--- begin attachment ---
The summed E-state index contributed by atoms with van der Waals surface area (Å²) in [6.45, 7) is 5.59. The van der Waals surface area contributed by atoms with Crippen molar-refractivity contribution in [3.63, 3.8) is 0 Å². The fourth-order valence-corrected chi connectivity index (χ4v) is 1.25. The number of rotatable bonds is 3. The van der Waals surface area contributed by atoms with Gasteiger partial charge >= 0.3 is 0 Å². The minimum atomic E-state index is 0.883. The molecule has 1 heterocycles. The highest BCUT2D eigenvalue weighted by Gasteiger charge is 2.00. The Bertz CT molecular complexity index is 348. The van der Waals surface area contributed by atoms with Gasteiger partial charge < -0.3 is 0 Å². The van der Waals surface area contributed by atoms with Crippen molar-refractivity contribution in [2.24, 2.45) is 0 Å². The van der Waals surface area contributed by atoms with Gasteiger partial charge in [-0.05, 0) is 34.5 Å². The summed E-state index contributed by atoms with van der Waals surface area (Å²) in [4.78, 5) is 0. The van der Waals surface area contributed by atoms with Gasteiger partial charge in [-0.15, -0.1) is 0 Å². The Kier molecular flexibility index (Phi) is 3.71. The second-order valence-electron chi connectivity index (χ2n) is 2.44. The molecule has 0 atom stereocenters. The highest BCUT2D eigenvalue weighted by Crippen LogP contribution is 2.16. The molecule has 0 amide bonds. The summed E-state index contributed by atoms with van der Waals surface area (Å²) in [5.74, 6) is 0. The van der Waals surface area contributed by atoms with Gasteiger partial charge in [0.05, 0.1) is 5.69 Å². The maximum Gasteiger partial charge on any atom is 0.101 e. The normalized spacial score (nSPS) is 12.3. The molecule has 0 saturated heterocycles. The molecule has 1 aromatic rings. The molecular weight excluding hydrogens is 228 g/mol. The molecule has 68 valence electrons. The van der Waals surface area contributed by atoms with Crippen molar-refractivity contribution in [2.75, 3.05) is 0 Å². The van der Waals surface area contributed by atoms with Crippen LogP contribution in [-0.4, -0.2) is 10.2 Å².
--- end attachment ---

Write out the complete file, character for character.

The summed E-state index contributed by atoms with van der Waals surface area (Å²) in [6.45, 7) is 5.59. The van der Waals surface area contributed by atoms with Crippen molar-refractivity contribution in [3.63, 3.8) is 0 Å². The fourth-order valence-corrected chi connectivity index (χ4v) is 1.25. The number of rotatable bonds is 3. The van der Waals surface area contributed by atoms with Gasteiger partial charge >= 0.3 is 0 Å². The minimum atomic E-state index is 0.883. The molecule has 1 heterocycles. The highest BCUT2D eigenvalue weighted by Gasteiger charge is 2.00. The Bertz CT molecular complexity index is 348. The van der Waals surface area contributed by atoms with Gasteiger partial charge < -0.3 is 0 Å². The van der Waals surface area contributed by atoms with Crippen molar-refractivity contribution in [2.24, 2.45) is 0 Å². The van der Waals surface area contributed by atoms with Gasteiger partial charge in [-0.05, 0) is 34.5 Å². The summed E-state index contributed by atoms with van der Waals surface area (Å²) in [4.78, 5) is 0. The van der Waals surface area contributed by atoms with Gasteiger partial charge in [-0.15, -0.1) is 0 Å². The Kier molecular flexibility index (Phi) is 3.71. The second-order valence-electron chi connectivity index (χ2n) is 2.44. The molecule has 0 atom stereocenters. The highest BCUT2D eigenvalue weighted by Crippen LogP contribution is 2.16. The molecule has 0 amide bonds. The summed E-state index contributed by atoms with van der Waals surface area (Å²) in [5.74, 6) is 0. The van der Waals surface area contributed by atoms with Gasteiger partial charge in [0.05, 0.1) is 5.69 Å². The maximum Gasteiger partial charge on any atom is 0.101 e. The normalized spacial score (nSPS) is 12.3. The molecule has 0 saturated heterocycles. The molecule has 1 aromatic rings. The molecular weight excluding hydrogens is 228 g/mol. The molecule has 68 valence electrons. The van der Waals surface area contributed by atoms with Crippen molar-refractivity contribution in [2.75, 3.05) is 0 Å². The van der Waals surface area contributed by atoms with Crippen LogP contribution in [-0.4, -0.2) is 10.2 Å².